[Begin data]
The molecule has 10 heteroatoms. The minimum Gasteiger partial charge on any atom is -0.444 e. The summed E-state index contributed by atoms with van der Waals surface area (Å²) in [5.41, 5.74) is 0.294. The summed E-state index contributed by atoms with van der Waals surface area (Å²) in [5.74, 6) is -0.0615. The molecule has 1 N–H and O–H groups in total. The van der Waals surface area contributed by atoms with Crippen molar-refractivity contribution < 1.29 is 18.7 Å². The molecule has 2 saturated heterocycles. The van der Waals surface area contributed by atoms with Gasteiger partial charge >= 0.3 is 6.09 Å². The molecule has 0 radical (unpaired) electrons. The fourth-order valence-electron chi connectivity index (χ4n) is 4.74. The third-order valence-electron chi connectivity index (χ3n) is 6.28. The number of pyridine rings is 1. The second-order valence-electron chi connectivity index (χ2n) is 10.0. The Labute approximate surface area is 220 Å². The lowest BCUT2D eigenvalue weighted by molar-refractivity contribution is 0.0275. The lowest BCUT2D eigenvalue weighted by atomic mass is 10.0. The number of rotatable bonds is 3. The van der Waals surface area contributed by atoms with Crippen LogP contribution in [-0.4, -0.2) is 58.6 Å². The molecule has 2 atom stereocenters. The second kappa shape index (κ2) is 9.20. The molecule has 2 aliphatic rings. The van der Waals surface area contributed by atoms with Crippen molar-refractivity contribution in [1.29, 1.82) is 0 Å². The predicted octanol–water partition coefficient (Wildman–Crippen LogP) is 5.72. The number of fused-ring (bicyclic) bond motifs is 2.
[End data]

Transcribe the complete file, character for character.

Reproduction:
The molecule has 10 heteroatoms. The minimum Gasteiger partial charge on any atom is -0.444 e. The summed E-state index contributed by atoms with van der Waals surface area (Å²) in [5.41, 5.74) is 0.294. The summed E-state index contributed by atoms with van der Waals surface area (Å²) in [5.74, 6) is -0.0615. The molecule has 1 N–H and O–H groups in total. The van der Waals surface area contributed by atoms with Crippen molar-refractivity contribution < 1.29 is 18.7 Å². The molecule has 2 saturated heterocycles. The van der Waals surface area contributed by atoms with Gasteiger partial charge >= 0.3 is 6.09 Å². The molecule has 0 radical (unpaired) electrons. The fourth-order valence-electron chi connectivity index (χ4n) is 4.74. The third-order valence-electron chi connectivity index (χ3n) is 6.28. The number of pyridine rings is 1. The second-order valence-electron chi connectivity index (χ2n) is 10.0. The Labute approximate surface area is 220 Å². The lowest BCUT2D eigenvalue weighted by molar-refractivity contribution is 0.0275. The lowest BCUT2D eigenvalue weighted by atomic mass is 10.0. The number of rotatable bonds is 3. The van der Waals surface area contributed by atoms with Crippen LogP contribution in [-0.4, -0.2) is 58.6 Å². The molecule has 2 atom stereocenters. The second kappa shape index (κ2) is 9.20. The molecule has 2 aliphatic rings. The van der Waals surface area contributed by atoms with Crippen molar-refractivity contribution in [1.29, 1.82) is 0 Å². The predicted octanol–water partition coefficient (Wildman–Crippen LogP) is 5.72. The number of fused-ring (bicyclic) bond motifs is 2.